Creating A Home Yoga Space

Creating A Home Yoga Space

Wherever I lay my mat (that’s my home)… to paraphrase Marvin Gaye. And if your New Year’s Resolution is (finally) to get round to taking up yoga, or setting aside time each week for your practice, it’s worth remembering that you don’t absolutely have to go to a class, every single time. Personally, I don’t know what I’d do without my yoga – run around like a headless chicken, probably. But the best way to experience its physical (and mental) benefits is to do it regularly.

It’s true that all you really need for a great home yoga practice is a sticky mat and enough space around it to extend 360 degrees into the poses. The reality is, though, that it takes discipline to make yourself practise at home, and not be distracted by the urge to check e-mails, put on another load of laundry or check the messages on your phone.

So carving out a dedicated space for your home practice really, really helps – if you can manage it. It doesn’t have to cost much; after all, you’re doing this to express yourself, not to impress another soul. And it doesn’t require a whole room; a corner of a room is fine. But if you can’t dedicate a whole room to your practice, at least try to block off your yoga space with a beautiful screen. Wherever your special yoga space is, you will find that it becomes a refuge and an oasis – and so your mind automatically starts to relax whenever you get on the mat. Here are my tips on creating the perfect space at home:

Choose a hard floor You’ll be practising yoga on a mat, of course, but a rubber mat plus a squishy carpet is tougher for balancing poses. There is also something wonderfully grounding about practising yoga on wood or stone (or bamboo, a fantastic new eco-friendly flooring material). On the other hand, if you’re worried about falling, practising on carpet can make you feel safer. If you have a very hard floor (say, slate), you may need a thicker yoga mat (look for those intended for Astanga practice), or you might like to try doubling up with one mat on top of another, which can be gentler on the joints.

Banish the clutter to create a sense of peace, you might not want to go as far as creating an altar or buying yourself a statue of the Hindu god Ganesh, but do make sure your yoga space is clear of clutter. Move old photograph albums, dusty tennis rackets or piles of paperwork – they will only distract you from your practice. Keep the walls unadorned or go for simple, uncomplicated images. Patterned wallpaper and strong colours can also be a distraction; there’s a reason most yoga studios are painted in calming creams and neutrals (with maybe a touch of earthy red or brown) – it works. A mirror, meanwhile, is entirely optional. It can be good for checking your alignment, but if you’d really rather not look at yourself while practising, I empathise entirely.

Get the lighting right natural light is perfect for practising yoga, but if the only place you can carve out enough room for your little yoga corner is a dark attic, go for it. While sunlight is energising, direct sun can make you feel hot (or even, yes, flushed). If your space gets lots of direct sun, consider fixing up a lightweight blind or soft sheeting – unless you have a view of the garden or countryside and like to be inspired by changing seasons. (Me? I’d find it hard not to get out there and get weeding, and so would prefer the blind.) In windowless spaces or for after-dark practice, opt for soft, shaded lighting; lying on the floor with a halogen bulb blasting your retinas does not feel very yogic. Candles are great, but the usual warnings about leaving them unattended or placing them too close to soft furnishings apply (no less than three of my friends have managed to create small house fires with candles).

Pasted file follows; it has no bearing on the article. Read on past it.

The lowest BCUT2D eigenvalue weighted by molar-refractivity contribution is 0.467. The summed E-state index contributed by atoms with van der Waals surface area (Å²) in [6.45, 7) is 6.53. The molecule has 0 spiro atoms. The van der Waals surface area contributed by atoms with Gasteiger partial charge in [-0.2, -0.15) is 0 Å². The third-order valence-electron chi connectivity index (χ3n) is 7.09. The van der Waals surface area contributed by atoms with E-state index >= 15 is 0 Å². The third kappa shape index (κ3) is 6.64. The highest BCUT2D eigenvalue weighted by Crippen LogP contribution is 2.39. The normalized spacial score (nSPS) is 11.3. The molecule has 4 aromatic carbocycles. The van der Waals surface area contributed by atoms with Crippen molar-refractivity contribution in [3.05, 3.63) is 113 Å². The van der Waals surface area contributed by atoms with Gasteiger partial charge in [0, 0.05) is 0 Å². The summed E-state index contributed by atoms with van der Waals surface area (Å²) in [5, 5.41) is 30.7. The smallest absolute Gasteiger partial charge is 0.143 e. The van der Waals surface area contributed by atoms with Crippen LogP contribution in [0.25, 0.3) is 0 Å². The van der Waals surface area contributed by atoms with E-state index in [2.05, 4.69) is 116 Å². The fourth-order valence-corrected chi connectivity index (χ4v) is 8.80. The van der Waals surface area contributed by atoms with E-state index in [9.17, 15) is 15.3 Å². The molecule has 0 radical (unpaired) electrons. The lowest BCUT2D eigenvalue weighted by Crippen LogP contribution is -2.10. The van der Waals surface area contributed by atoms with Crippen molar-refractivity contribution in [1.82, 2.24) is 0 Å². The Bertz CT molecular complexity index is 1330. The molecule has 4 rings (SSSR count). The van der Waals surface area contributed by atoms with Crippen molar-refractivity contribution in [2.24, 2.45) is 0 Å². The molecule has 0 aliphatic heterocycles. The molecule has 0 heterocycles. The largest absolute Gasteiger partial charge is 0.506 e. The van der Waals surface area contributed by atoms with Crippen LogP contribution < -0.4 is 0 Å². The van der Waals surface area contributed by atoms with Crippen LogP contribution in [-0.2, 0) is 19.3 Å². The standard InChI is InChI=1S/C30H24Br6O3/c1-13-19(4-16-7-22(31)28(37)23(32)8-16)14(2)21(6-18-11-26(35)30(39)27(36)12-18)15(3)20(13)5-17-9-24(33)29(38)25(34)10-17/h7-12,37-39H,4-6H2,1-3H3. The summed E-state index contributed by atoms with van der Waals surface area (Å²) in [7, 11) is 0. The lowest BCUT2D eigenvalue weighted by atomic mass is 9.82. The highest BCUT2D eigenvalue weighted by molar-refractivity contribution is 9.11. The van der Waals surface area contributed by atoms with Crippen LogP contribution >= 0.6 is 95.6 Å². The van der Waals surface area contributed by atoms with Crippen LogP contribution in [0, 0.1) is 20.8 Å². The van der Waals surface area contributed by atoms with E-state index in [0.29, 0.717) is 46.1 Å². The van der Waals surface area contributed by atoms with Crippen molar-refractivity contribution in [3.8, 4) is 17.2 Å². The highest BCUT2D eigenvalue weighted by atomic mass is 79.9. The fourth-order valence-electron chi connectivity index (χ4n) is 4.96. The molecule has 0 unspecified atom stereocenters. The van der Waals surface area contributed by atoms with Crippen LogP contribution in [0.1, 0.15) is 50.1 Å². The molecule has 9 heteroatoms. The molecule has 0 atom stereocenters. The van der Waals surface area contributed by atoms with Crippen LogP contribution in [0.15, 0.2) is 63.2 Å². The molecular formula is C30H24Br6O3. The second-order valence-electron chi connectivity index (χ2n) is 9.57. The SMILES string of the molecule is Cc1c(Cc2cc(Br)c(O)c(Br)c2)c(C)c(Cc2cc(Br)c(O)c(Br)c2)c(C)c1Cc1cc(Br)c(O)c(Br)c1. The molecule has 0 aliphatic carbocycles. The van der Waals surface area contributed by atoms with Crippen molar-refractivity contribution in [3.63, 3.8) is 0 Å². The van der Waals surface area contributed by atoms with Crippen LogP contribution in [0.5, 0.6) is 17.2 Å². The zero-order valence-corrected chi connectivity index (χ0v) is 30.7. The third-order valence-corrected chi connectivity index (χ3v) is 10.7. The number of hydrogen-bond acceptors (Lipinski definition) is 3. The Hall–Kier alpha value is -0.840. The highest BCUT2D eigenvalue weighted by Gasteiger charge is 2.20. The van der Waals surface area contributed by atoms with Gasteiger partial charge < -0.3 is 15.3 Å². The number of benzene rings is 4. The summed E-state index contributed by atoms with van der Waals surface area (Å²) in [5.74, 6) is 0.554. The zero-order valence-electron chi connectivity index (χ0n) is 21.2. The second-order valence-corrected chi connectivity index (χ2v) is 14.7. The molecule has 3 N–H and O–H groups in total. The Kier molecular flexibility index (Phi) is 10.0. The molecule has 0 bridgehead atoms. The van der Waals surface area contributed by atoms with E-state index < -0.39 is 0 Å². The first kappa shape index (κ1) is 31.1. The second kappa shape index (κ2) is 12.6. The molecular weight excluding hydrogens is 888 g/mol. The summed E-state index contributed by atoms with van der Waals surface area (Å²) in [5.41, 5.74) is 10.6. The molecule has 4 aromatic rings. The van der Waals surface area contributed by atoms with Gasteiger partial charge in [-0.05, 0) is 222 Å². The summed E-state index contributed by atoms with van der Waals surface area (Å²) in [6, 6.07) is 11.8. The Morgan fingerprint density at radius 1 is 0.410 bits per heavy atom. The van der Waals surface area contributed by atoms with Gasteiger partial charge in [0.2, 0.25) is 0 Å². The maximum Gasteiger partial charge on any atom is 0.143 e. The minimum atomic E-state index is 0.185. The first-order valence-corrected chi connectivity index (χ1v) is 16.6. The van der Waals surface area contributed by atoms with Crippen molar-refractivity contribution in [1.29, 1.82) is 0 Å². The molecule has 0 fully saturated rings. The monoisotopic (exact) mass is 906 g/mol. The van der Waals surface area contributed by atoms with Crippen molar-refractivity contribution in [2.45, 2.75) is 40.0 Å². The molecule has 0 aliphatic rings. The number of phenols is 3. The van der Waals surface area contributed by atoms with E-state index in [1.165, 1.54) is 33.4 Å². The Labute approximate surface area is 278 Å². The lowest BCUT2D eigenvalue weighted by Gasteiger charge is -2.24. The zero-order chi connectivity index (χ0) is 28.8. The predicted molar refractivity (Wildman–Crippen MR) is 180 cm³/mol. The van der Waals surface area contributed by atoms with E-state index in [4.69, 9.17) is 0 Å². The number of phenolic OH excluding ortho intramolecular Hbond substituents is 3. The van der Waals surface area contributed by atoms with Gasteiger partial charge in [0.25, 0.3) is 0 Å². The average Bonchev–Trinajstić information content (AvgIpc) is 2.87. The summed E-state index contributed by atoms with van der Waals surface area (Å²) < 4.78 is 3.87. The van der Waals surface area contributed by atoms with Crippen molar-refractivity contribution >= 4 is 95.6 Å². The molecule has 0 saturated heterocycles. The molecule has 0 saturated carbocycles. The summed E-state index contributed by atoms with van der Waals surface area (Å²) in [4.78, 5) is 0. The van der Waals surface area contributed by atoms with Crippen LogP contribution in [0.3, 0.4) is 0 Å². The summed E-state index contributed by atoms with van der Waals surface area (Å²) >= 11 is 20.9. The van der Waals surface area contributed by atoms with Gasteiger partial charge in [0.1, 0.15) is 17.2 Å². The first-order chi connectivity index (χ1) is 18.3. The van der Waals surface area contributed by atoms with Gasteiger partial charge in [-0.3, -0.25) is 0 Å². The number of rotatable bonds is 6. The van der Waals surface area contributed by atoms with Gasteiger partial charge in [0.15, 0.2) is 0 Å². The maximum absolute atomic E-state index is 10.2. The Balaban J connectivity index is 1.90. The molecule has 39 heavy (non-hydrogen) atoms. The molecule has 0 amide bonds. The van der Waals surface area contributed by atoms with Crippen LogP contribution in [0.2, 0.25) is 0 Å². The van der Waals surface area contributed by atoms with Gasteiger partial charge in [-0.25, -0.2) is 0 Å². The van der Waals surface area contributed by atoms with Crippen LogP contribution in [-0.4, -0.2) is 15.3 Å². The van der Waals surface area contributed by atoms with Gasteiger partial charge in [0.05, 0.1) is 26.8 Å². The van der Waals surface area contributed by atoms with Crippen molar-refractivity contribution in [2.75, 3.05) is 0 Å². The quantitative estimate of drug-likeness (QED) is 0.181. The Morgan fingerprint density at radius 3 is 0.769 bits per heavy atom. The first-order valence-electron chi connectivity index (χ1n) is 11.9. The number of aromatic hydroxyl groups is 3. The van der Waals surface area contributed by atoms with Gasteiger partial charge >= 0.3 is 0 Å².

Think about music you might find that playing birdsong, Eastern-influenced music or Western classical music makes your yoga practice more focused. Maybe you prefer the sound of silence – some people find music distracting. You’ll only find out what makes your yoga space most conducive to regular practice by experimenting. If you need a CD player or iPod speakers, do position them well away from your workout area so they don’t constrain your movements or (sorry to sound like a naggy health-and-safety officer) become a trip hazard.

Make sure it’s warm enough the temperature of your home yoga space should be warm enough that you feel comfortable sitting still in a t-shirt and yoga pants. Keep a blanket to hand to cover yourself during a long final relaxation or meditation session. If your yoga space is cold and draughty, you won’t practice; it’s as simple as that. On the other hand, on a hot day (or during hot flushes), it’s fantastic to be able to open a window or turn on a fan.

‘Sanctify’ your space (if you feel like it) if you do want to make an altar in your yoga space, don’t feel like a weirdo. Plenty of people do. It doesn’t mean that you’ve changed your religion (or even found one); an altar can simply give you something to focus on or anchor you when you’re meditating. To make an altar, use any small table or cut down a console table and paint it or throw a cloth over it. Place whatever feels calming on your altar table: nature photos, fresh flowers, statues of deities, a bell, candles. I have a small painted Indian altar that I found cheaply in a junk shop, and on it I keep a few objects that mean something to me. The most significant is my small brass bell. Nothing stills my mind like the lingering vibration of a bell, and I have ‘auditioned’ hundreds of bells in my time, to find the ‘perfect’ sound, remembering what a local antique dealer once said to me: that a bell should have ‘the cry of a child’ in its ring. Aside from this single piece of furniture, try to keep your home yoga space furniture-free.

And have a wonderful, yoga-filled 2015…


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